Blair judge’s ruling upheld

Sullivan vacated some charges in robbery case to correct rights violation

Efforts by a Blair County judge to address a constitutional violation in a case involving an Altoona man charged with conspiracy and robbery have been upheld by the Pennsylvania Superior Court.

Nicholas T. Kruge, 32, was sentenced to a state prison term of 15 to 30 years in 2017 for robbing FeFi’s grocery store on the 1200 block of Second Avenue.

But in a decision a year ago, Blair County Judge Timothy M. Sullivan dismissed the conspiracy and robbery charges against Kruge after a court-appointed attorney argued that Kruge was not informed by his trial counsel that faced a mandatory 10-year sentence on the robbery offenses because of a past crime of violence.

Hollidaysburg attorney Paul Puskar contended that had Kruge known about the 10-year mandatory he faced, he would not have rejected the prosecution’s plea offer of three to 10 years.

During a post-trial hearing in the case, Kruge agreed he would have accepted the plea agreement “in a heartbeat” — if he had been made aware of the mandatory sentence he faced.

Kruge, charged with conspiracy to commit robbery, robbery, theft, receiving stolen property and two counts each of simple assault and terroristic threats, eventually decided to take his case before a jury and was convicted of all the offenses.

While asking for money during the March 28, 2015, robbery at FeFi’s, he pointed a gun at the store clerk and a customer who entered the store.

Upon receiving money, he entered a car driven by a co-conspirator and got away.

According to the Pennsylvania Superior Court, Kruge and his trial attorney entered plea discussions with the prosecution and the “last, best offer” he received was for a minimum of three years and a maximum of 10 years.

He eventually chose a trial by jury — against the advice of his trial counsel — and was convicted of all counts on Dec. 8, 2016.

It wasn’t until the day of sentencing that the defendant and his attorney were given notice that the prosecution was seeking the 10-year mandatory on the conspiracy and robbery offenses because Kruge had a prior crime of violence on his record.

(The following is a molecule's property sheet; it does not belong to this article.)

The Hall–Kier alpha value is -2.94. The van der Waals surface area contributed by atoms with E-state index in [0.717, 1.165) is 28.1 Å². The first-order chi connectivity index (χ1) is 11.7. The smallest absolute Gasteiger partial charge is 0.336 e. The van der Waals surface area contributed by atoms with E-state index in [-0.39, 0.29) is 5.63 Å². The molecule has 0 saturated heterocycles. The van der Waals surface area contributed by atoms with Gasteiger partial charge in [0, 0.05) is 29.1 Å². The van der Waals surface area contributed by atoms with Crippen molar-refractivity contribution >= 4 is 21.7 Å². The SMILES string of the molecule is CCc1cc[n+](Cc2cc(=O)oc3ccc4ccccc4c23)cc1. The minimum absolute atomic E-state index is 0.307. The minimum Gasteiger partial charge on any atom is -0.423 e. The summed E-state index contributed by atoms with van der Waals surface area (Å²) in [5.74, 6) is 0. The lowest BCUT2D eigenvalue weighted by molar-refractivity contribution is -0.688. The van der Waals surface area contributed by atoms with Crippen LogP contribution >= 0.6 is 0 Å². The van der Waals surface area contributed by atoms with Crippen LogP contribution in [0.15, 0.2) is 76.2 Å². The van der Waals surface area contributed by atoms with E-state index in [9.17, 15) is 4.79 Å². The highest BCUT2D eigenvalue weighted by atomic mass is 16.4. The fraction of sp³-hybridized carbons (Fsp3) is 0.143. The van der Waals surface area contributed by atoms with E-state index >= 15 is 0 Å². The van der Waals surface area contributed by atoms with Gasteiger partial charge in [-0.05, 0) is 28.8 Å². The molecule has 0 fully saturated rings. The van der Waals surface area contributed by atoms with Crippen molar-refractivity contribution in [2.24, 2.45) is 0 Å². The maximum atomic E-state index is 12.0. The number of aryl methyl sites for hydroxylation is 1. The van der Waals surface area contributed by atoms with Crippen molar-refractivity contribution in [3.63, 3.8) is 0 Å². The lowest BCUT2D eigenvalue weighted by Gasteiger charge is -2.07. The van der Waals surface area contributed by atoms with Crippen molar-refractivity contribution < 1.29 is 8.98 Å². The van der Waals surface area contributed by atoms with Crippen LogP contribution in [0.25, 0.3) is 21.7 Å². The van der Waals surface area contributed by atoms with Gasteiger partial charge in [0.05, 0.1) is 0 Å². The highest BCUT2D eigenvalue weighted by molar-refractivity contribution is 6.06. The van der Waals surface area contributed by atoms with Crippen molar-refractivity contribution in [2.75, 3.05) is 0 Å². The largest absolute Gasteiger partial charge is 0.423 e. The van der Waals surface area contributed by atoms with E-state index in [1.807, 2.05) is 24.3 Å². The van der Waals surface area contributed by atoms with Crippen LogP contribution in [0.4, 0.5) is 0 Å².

Sullivan found that Kruge was not made aware of the 10-year mandatory prior to rejecting the plea agreement and that his attorneys had been “ineffective” for not informing him about the lengthy sentence he faced.

The question became how to correct the violation of Kruge’s Sixth Amendment rights, which guarantee effective assistance of counsel.

The judge decided he:

n Lacked jurisdiction to reverse the jury’s guilty verdicts — a decision that would grant Kruge a new trial.

n Could not simply resentence Kruge because the law required a 10-year mandatory prison sentence on the charges of conspiracy and robbery.

After reviewing a prior Superior Court decision, Sullivan decided to vacate the conspiracy and robbery charges and order resentencing.

He also let the guilty verdicts for simple assault and terroristic threats stand.

The government opposed the decision to vacate the convictions.

It argued, “Sixth Amendment remedies should be ‘tailored to the injury suffered from the constitutional violation’ … thus a remedy must ‘neutralize the taint’ of a constitutional violation while at the same time not grant a windfall to the defendant. …”

In an opinion issued Friday afternoon, a Superior Court panel composed of Daniel D. McCaffery, Mary Jane Bowes and James G. Colins upheld Sullivan’s decision. It stressed that reaffirming the convictions and sentencing Kruge to a shorter term in prison was not permissible.

“Furthermore, (Judge Sullivan) is not reversing the two convictions, nor vacating them for a new trial, as such a remedy may ultimately create a windfall for (Kruge).

“Instead, as (Sullivan) reasoned, the vacating is necessary to reach the ultimate relief intended: resentencing.”

The opinion, written by McCaffery, stated it affirmed Sulllivan’s order to schedule a resentencing hearing to impose a new sentence of three to 10 years imprisonment, “in accordance with the plea bargain (Kruge) previously rejected due to his attorney’s deficient performance.”

Kruge is an inmate at the State Correctional Institution at Phoenix, Montgomery County.

The getaway driver in the robbery, Kruge’s co-conspirator, was sentenced to a term of 3.5 to 25 years.


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